I also found that the overall arc of learning to see each other truly was really important. And I loved the fact that Celie is allowed to be angry, and that the effects of her anger are shown. She’s not always right, but she’s also not condemned for being upset, for pushing back. I really appreciated that she’s allowed to be a little bit spiky. I also loved how much she bosses around her boss Dominique, not letting him get away with much and calling him on his choices when it’s something important.


And as usual, I loved the setting, and the wealth of little details in the writing. The echoes of fairy tales are little less pronounced but definitely there (I noticed one in particular). And Joss and Celie themselves: Celie’s relationship to the chocolate she makes, to the space she works in, Joss’s stubborn imposition of will on everything around him, and yet his willingness to apologize and try to make things right.


Book source: review copy provided by author

Book information: 2015, self-published; adult contemporary romance

Source: bysinginglight.wordpress.com/2015/06/08/all-for-you-by-laura-florand
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review 2015-02-09 17:29
Once Upon a Rose by Laura Florand
Once Upon a Rose (La Vie en Roses Book 1) - Laura Florand

Once Upon a Rose is the first full length book in the La Vie en Rose series (there is a prequel novella, “A Rose in Winter,” and connections to the Amour et Chocolat books).


Personally, I’ve found the last few Amour et Chocolat books to be very emotionally intense, focusing as they do on characters who really have to struggle to work out their relationship and their own issues. I’ve liked that a lot, since the intensity fits those characters and stories. Once Upon a Rose is a little quieter, a little less obviously intense, and I found that I really like that too; the different kinds of stories fit different moods. Here there’s a sense of the characters essentially being okay, even if they don’t quite know it yet. Even in the big dramatic moments, I trusted that Matt and Layla cared enough about each other to work things out.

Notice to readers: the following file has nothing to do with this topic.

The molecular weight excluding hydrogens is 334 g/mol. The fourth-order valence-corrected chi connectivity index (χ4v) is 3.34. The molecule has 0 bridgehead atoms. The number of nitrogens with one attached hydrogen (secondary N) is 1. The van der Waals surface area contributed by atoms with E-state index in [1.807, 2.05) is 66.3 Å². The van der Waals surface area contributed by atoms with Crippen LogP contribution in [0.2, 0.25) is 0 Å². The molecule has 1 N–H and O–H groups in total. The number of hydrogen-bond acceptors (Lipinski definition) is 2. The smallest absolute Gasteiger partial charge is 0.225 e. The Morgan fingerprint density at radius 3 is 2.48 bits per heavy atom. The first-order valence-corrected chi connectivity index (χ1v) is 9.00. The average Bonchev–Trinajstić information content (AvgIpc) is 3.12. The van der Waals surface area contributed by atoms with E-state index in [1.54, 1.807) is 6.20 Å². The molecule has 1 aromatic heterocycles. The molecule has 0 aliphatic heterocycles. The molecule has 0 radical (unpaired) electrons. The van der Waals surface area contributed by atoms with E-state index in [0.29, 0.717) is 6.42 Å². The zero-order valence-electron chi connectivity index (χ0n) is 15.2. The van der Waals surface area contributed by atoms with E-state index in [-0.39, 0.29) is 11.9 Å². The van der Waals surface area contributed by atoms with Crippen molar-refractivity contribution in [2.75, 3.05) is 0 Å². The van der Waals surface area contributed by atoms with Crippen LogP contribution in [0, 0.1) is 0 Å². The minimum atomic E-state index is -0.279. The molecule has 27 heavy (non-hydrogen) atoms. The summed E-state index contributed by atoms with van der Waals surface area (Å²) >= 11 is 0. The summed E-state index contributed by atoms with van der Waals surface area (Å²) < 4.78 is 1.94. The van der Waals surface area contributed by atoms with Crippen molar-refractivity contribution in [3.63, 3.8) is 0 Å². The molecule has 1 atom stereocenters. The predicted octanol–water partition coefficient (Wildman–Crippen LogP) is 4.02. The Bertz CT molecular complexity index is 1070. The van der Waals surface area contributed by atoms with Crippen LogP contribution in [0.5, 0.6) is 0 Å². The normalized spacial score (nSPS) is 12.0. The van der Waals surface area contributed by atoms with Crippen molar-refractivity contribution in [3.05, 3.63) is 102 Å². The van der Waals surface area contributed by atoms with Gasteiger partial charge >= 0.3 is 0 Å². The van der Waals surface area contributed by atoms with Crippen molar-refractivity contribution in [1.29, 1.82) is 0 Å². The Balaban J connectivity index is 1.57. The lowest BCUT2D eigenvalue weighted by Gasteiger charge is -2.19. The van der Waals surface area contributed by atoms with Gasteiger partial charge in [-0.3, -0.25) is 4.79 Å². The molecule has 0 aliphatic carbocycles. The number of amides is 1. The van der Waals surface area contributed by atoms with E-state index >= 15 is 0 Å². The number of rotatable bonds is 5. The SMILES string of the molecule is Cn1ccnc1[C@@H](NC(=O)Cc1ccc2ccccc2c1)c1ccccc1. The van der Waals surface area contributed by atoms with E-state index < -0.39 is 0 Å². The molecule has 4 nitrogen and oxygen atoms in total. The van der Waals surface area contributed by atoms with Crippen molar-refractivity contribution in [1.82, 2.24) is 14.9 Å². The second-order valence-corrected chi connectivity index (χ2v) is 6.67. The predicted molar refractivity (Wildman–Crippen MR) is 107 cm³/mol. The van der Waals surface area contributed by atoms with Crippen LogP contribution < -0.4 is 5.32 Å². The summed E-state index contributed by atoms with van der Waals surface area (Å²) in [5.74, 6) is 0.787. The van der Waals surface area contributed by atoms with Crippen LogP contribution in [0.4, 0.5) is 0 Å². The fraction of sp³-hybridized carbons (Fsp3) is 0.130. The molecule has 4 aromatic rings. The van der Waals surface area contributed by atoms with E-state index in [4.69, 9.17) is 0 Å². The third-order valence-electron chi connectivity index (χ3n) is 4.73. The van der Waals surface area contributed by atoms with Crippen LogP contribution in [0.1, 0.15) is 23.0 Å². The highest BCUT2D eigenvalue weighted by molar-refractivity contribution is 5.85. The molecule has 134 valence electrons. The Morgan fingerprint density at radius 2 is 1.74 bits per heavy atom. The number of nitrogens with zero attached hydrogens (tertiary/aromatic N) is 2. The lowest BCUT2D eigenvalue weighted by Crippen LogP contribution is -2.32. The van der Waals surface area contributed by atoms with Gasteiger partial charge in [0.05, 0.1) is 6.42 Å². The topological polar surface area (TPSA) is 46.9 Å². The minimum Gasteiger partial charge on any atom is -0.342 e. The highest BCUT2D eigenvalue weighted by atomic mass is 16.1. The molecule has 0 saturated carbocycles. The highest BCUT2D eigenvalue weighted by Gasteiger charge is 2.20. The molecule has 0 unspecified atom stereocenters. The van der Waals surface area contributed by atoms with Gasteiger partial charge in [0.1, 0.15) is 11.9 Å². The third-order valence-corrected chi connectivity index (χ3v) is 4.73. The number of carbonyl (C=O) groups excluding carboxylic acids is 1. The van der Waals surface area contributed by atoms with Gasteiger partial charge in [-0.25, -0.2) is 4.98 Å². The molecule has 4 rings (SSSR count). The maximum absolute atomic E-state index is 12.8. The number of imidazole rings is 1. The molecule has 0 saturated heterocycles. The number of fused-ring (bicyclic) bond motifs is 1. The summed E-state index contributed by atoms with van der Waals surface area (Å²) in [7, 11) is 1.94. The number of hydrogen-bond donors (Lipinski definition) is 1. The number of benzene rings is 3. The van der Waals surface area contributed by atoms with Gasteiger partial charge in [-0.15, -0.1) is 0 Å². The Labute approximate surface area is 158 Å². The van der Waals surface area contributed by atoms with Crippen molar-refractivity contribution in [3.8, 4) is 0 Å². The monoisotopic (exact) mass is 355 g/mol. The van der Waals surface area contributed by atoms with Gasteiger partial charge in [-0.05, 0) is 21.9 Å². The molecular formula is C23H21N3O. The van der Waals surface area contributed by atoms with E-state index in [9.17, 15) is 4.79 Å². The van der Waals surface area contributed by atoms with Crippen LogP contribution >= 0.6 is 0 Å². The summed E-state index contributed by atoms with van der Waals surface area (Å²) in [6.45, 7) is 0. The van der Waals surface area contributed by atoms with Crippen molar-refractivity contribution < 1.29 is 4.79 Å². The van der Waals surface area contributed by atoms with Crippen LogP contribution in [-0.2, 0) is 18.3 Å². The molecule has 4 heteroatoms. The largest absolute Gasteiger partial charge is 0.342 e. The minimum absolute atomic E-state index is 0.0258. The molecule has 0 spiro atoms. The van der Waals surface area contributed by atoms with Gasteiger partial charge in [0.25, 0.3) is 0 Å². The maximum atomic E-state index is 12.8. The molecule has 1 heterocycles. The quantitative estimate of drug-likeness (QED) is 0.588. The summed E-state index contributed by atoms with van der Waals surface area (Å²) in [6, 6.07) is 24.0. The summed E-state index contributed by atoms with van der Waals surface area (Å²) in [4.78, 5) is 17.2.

I love the sense of roots and rootedness, which comes up several times as an image. It works really well with the sense of family that pervades the book. It’s not that family is absent in the earlier books, but here it becomes even more central. And for Matthieu, it’s both a blessing and a burden. His journey in this story is of finding himself in relationship to his family and the responsibility of being the heir to the valley. It’s in finding a way to avoid replicating the mistakes of the previous generations, which continue to be felt. His grandfather loves his family, but he defines family too narrowly. It’s a question of how to honor traditions–real, important traditions–and at the same time be yourself.


And for Layla, it’s almost the opposite. She needs to find a place to be rooted and therefore nourished. Almost–and I know this is maybe a weird image, but I think it works–to be cultivated like the rose bushes (she equates herself with them several times). She’s a musician and performer, and part of her story is a powerful look at creativity and the need to rest and be fed in order to create. (I didn’t think of this at the time, but echoes of Gift from the Sea!) That tension between Matt’s need to care for the valley and Layla’s need to have some of it herself drives a lot of the story, both in the obvious plot and in the character stuff that’s happening underneath.


As always, the setting and writing are wonderful. I loved the texture of the descriptions, the rose petals and scents, the stone and thorns. And there are some fun fairy tale echoes, which I will admit it took me awhile to pick up. Florand is really good at these quietly lyrical moments, and they’re definitely present here. I loved every minute of this book, and I’ll be looking forward to whatever story comes next.


Book source: review copy from author
Book information: 2015, self-published; adult contemporary romance

Source: bysinginglight.wordpress.com/2015/02/09/once-upon-a-rose-by-laura-florand
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review 2014-05-23 23:28
Sun-Kissed (Amour et Chocolat) (Volume 7) - Laura Florand

A new short novel from Florand. This one is a bit different in that it 1) takes place in America and 2) focuses on the older generation, Mack Corey and Anne Winters. I really enjoyed the way Florand explores the different characters, who are more mature and self-confident than their children and their children’s peers in some ways, and yet still very vulnerable in others. I did miss the French setting a bit, but the sea-side is a lovely alternative. I loved the way Mack sees his daughters and sons-in-law; it was great to see some of the other characters from the Chocolat series through his eyes. All in all, this was a lovely endcap to Florand’s earlier stories (though if there are more in the future, I won’t be sad!)

Source: bysinginglight.wordpress.com/2014/05/23/recent-reading-short-stories-romance-and-middle-grade/#Sun-kissed